Kiran R, Fazio V. Inflammatory bowel disease. In: Colwell J, Goldberg M, Carmel J, eds. Fecal and Urinary Diversions Management Principles. St Louis, MO:Mosby; 2004:92–94.

3. (C) Stabilize the tube and apply silver nitrate to the granulation tissue.
Hypergranulation is frequently caused by movement of the gastrostomy tube in the tract from the skin opening into the stomach. Silver nitrate cautery is a treatment to remove this overgrowth of tissue, and stabilization of the tube will help keep it from recurring. It would not be helpful to irrigate the tube unless it was obstructed and antibiotic ointment at the insertion site (A) could promote the growth of hypergranulation. Removing the tube and replacing it with a larger one would increase the size of the tract that may cause more leakage. (B) Stopping the feeding for 2 days and resuming feeding slowly (D) would not address either problem, as the leakage of gastric effluent can still occur without feeding.

This is an ANALYSIS question. Analysis questions present several facts you must consider when selecting the best answer. This type of question requires you to integrate concepts to determine the correct answer.

Carmel J, Scardillo J. Tube management. In: Colwell J, Goldberg M, Carmel J, eds. Fecal and Urinary Diversions Management Principles. St Louis, MO:Mosby; 2004:362–363.

All questions and answers are taken from:
J Wound Ostomy Continence Nurs. 2008;35(2):229-230.
Published by Lippincott Williams & Wilkins
Copyright © 2008 by the Wound, Ostomy and Continence Nurses Society J WOCN. March/April 2008. 229
Used with permission.

Demystifying the PGP

The WOCNCB established the Professional Growth Program (PGP) in 1997 as an alternative to taking an exam for recertification. The PGP lets you demonstrate your knowledge in a portfolio, which is a record of your continual learning and professional growth. Be sure to refer to the PGP Handbook for complete information and instructions.

WOCNCB Streamlines the PGP Process!

Introducing the New PGP Online - a faster, easier and smarter way for you to document and submit your PGP portfolio.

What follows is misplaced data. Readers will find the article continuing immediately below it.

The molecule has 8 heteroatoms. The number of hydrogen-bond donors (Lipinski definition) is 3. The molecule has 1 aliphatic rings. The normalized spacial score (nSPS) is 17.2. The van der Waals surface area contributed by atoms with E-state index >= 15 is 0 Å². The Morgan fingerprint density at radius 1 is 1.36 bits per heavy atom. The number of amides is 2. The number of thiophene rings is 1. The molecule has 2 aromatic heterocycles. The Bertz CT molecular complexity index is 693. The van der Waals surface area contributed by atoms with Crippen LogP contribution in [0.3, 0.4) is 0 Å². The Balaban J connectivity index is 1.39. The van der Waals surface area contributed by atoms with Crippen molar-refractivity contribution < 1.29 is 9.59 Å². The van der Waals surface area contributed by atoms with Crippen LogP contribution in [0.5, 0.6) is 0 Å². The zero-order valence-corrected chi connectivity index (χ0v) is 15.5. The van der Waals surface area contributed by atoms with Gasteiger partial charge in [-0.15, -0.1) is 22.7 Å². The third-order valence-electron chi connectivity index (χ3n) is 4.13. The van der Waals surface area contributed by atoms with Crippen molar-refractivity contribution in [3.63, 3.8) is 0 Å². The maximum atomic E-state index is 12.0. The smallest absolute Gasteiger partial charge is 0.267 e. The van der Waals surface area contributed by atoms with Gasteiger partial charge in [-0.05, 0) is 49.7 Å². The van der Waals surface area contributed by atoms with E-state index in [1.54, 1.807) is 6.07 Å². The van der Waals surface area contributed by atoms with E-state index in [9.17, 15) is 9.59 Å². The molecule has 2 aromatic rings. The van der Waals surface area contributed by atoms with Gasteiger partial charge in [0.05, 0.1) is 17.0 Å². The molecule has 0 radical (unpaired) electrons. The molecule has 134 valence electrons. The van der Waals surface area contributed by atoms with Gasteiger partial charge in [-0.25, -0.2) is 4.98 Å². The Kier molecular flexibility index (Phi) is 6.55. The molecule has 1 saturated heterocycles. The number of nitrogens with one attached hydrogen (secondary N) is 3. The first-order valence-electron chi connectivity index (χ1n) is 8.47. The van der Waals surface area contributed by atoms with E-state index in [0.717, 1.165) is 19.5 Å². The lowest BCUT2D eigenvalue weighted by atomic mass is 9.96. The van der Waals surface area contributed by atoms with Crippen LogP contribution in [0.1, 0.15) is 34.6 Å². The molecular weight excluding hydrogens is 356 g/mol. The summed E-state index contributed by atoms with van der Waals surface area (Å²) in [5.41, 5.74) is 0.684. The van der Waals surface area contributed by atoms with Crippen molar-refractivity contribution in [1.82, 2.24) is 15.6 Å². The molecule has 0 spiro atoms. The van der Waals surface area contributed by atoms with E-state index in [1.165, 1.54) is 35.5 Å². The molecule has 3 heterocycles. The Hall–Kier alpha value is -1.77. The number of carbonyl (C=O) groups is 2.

The WOCNCB's New PGP Online system is

Faster. You can login from any browser, document your portfolio activities immediately, save your portfolio in a secure, password-protected file and submit it with a click.

Easier. You can elect projects and activities from drop-down boxes. The system automatically assigns point values and updates your point log. And - more CEs are allowed – up to 40 per specialty.

Smarter – just like you. The system helps you demonstrate your teaching expertise, document your project development and research skills, identify your service activities and showcase your writing.

Getting Started:

  1. Go to
  2. Create your own secure password – you’ll need your certification number
  3. Set up your profile
  4. Add real or sample activities – you can easily edit or delete them

For a helpful tutorial, click here.

PGP: Spotlight on Ostomy

Here are some examples of actual approved ostomy activities and their point values. Be sure to refer to the PGP Handbook for complete information and instructions.

Continuing Education – 1 point each

Program/Project Development – 3 points
Revised a hospital procedure for sterile catheterization of a urinary diversion stoma. Worked with multidisciplinary team. (Project also earned Self Assessment points – see below.)

Research Activities – 20 points
Collected and analyzed data for research study concerning managing procedural pain in ostomy care. (Also earned Publication points – see below.)

Publication – 25 points
Co-authored research paper concerning managing procedural pain in ostomy care. (Also earned Research Activity points – see above.)

Teaching Activities – 6 points
(Development of program – 4 points; Presentation of program – 2 points)